AM: Since you're also in The War On Drugs and there's new material coming out this year from that project, how do you balance being in two active bands at the same time?

DH: Well I don't really overlap the two.. The Drugs has always had a long gestation-release cycle... the albums take a while to make, and then we tour hard for years on them. So really I'll have downtime, and when I have downtime my idle hands gravitate towards the recording studio. But I don't think I'd be able to balance the two concurrently. Being in the Drugs is a full-time job. And vice versa, while Nightlands is a cottage-industry, so to speak, my obsession with recording my albums isn't proportional to my listening-base, if you get my drift. I go deep and long.

AM: How did the opportunity to score 2001: A Space Odyssey come around, and how was the experience of creating a score? Was your process a lot different than when you approach writing for Nightlands?


DH: A local promoter was doing a series where bands would play live and then screen their favorite film. They asked me to participate and I audaciously one-upped him and asked if I could write and perform a live score to 2001, the greatest film ever made. I profoundly regret not recording the evening.. I was scared. It was improvised, in part, and I was just worried it would be a train wreck and didn't allow it to be recorded. There were only 40 people there, or something, and I remember it as being really special. That could be rose-colored hindsight but I'm going with it. I enjoyed the process because it was structured, rigidly, in some ways and completely open in others. I used a massive house organ that I lugged to the venue, a sampler, and my acoustic guitar. Producer/synth-wizard Jeff Ziegler accompanied me. It was great. It can never be recreated.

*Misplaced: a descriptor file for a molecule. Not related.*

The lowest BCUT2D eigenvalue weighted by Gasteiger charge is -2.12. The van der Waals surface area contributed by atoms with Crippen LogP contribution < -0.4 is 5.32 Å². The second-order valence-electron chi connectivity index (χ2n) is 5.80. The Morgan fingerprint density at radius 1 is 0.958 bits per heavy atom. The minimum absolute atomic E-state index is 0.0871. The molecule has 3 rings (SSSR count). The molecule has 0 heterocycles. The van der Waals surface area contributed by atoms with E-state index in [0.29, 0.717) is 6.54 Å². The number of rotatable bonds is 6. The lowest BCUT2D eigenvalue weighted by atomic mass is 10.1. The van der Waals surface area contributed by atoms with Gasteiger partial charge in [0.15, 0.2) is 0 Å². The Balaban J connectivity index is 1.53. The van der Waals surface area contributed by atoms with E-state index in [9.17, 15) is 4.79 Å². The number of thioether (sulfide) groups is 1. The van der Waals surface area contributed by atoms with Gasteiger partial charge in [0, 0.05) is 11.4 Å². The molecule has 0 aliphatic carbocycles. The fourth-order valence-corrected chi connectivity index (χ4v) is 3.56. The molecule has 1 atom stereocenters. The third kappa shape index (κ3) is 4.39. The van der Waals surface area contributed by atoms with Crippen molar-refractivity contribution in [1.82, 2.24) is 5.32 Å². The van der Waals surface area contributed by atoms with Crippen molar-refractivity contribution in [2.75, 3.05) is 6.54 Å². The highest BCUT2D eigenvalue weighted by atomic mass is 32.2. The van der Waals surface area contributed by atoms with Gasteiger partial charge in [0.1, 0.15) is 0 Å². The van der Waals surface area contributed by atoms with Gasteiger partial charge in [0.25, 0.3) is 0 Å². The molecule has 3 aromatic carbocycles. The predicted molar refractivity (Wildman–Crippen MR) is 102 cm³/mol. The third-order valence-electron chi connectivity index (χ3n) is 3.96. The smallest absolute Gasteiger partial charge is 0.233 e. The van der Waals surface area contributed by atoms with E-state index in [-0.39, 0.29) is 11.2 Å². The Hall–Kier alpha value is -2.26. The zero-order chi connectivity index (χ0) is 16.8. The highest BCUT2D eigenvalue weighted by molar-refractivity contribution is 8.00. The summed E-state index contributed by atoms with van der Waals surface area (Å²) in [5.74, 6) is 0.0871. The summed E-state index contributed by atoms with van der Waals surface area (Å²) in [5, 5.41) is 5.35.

AM: You also collaborate and work with so many other artists. Who’s another artist you'd love to work with that you haven't already?

DH: Cass McCombs. I'm a huge fan and he always plays with shit-tight musicians. I'd welcome the challenge of living up to his body of work.

AM: What other bands or artists have you been listening to recently?

DH: Andy Shauf's latest album stunned me. The Dove and the Wolf, from Paris-via-Philadelphia. Daniel Lanois' latest album is fucking amazing--next level ambient compositions.


Grab your tickets to Nightlands show at Schubas this Thursday, May 25th here, and listen to their new album I Can Feel The Night Around Me below.

 

 

A Chat With: Julia Jacklin

Australian singer-songwriter Julia Jacklin has had a year as incredible as the songs she writes...releasing her debut album, touring nonstop, and being announced on massive festival lineups all over the world, like Glastonbury and Spendour In The Grass. Her music blends her rich and haunting vocals with retro-tinged folk music, and a pinch of twang. In the midst of her current North American tour, Julia took some time to chat with us about her first album and what's in store for her this year. Get to know Julia Jacklin now before she takes summer 2017 by a storm.

Thumbnail Photo Credit: Scarlett Mckee

Photo Credit: Nick McKinley

Photo Credit: Nick McKinley

ANCHR Magazine: Congrats on releasing your debut album last year... it’s a big accomplishment! What have been some highlights for you since you’ve released it?